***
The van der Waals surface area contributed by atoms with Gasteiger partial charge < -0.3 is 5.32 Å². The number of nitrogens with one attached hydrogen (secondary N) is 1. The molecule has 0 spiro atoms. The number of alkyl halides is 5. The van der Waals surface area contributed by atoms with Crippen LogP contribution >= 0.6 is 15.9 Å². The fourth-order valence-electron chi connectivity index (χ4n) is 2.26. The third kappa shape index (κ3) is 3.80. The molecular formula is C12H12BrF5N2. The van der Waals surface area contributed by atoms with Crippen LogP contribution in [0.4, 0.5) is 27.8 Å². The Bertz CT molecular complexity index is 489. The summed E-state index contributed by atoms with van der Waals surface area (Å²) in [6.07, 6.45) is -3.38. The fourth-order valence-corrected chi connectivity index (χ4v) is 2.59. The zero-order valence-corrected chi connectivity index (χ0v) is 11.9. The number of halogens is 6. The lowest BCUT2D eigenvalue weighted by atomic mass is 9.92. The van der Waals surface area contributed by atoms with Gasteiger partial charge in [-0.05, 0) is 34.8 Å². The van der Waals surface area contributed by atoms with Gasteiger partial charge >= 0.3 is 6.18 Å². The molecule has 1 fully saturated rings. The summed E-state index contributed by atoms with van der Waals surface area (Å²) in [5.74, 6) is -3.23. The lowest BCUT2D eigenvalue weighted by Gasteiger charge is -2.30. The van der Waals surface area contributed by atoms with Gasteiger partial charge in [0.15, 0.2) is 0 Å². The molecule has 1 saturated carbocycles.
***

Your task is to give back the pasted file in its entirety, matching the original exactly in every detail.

The van der Waals surface area contributed by atoms with Gasteiger partial charge < -0.3 is 5.32 Å². The number of nitrogens with one attached hydrogen (secondary N) is 1. The molecule has 0 spiro atoms. The number of alkyl halides is 5. The van der Waals surface area contributed by atoms with Crippen LogP contribution >= 0.6 is 15.9 Å². The fourth-order valence-electron chi connectivity index (χ4n) is 2.26. The third kappa shape index (κ3) is 3.80. The molecular formula is C12H12BrF5N2. The van der Waals surface area contributed by atoms with Crippen LogP contribution in [0.4, 0.5) is 27.8 Å². The Bertz CT molecular complexity index is 489. The summed E-state index contributed by atoms with van der Waals surface area (Å²) in [6.07, 6.45) is -3.38. The fourth-order valence-corrected chi connectivity index (χ4v) is 2.59. The zero-order valence-corrected chi connectivity index (χ0v) is 11.9. The number of halogens is 6. The lowest BCUT2D eigenvalue weighted by atomic mass is 9.92. The van der Waals surface area contributed by atoms with Gasteiger partial charge in [-0.05, 0) is 34.8 Å². The van der Waals surface area contributed by atoms with Gasteiger partial charge >= 0.3 is 6.18 Å². The molecule has 1 fully saturated rings. The summed E-state index contributed by atoms with van der Waals surface area (Å²) in [5.74, 6) is -3.23. The lowest BCUT2D eigenvalue weighted by Gasteiger charge is -2.30. The van der Waals surface area contributed by atoms with Gasteiger partial charge in [0.15, 0.2) is 0 Å². The molecule has 1 saturated carbocycles.